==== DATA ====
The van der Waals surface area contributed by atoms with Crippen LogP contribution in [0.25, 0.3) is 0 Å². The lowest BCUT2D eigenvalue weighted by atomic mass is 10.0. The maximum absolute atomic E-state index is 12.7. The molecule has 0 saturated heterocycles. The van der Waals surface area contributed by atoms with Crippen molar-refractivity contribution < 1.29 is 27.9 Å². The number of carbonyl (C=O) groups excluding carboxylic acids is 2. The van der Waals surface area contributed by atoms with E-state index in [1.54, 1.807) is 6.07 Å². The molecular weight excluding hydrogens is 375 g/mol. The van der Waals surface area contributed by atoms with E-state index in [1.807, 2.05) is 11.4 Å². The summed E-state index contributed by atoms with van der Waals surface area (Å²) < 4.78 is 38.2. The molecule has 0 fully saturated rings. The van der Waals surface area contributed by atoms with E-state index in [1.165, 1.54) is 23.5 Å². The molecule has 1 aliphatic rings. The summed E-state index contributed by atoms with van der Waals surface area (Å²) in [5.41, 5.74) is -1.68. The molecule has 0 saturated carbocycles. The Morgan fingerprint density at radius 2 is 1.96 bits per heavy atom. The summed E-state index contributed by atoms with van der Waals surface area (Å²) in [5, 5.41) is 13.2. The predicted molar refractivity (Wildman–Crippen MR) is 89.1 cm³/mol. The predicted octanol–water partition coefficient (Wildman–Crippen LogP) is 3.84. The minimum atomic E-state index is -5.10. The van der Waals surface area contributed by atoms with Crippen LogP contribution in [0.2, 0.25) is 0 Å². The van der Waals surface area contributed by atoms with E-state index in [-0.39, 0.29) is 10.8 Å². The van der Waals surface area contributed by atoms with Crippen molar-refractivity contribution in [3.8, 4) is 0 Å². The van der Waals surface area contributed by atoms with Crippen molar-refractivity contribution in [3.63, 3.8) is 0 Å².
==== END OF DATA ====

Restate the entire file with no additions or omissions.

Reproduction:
The van der Waals surface area contributed by atoms with Crippen LogP contribution in [0.25, 0.3) is 0 Å². The lowest BCUT2D eigenvalue weighted by atomic mass is 10.0. The maximum absolute atomic E-state index is 12.7. The molecule has 0 saturated heterocycles. The van der Waals surface area contributed by atoms with Crippen molar-refractivity contribution < 1.29 is 27.9 Å². The number of carbonyl (C=O) groups excluding carboxylic acids is 2. The van der Waals surface area contributed by atoms with E-state index in [1.54, 1.807) is 6.07 Å². The molecular weight excluding hydrogens is 375 g/mol. The van der Waals surface area contributed by atoms with E-state index in [1.807, 2.05) is 11.4 Å². The summed E-state index contributed by atoms with van der Waals surface area (Å²) < 4.78 is 38.2. The molecule has 0 fully saturated rings. The van der Waals surface area contributed by atoms with E-state index in [1.165, 1.54) is 23.5 Å². The molecule has 1 aliphatic rings. The summed E-state index contributed by atoms with van der Waals surface area (Å²) in [5.41, 5.74) is -1.68. The molecule has 0 saturated carbocycles. The Morgan fingerprint density at radius 2 is 1.96 bits per heavy atom. The summed E-state index contributed by atoms with van der Waals surface area (Å²) in [5, 5.41) is 13.2. The predicted molar refractivity (Wildman–Crippen MR) is 89.1 cm³/mol. The predicted octanol–water partition coefficient (Wildman–Crippen LogP) is 3.84. The minimum atomic E-state index is -5.10. The van der Waals surface area contributed by atoms with Crippen LogP contribution in [0.2, 0.25) is 0 Å². The van der Waals surface area contributed by atoms with E-state index in [-0.39, 0.29) is 10.8 Å². The van der Waals surface area contributed by atoms with Crippen molar-refractivity contribution in [3.8, 4) is 0 Å². The van der Waals surface area contributed by atoms with Crippen molar-refractivity contribution in [3.63, 3.8) is 0 Å².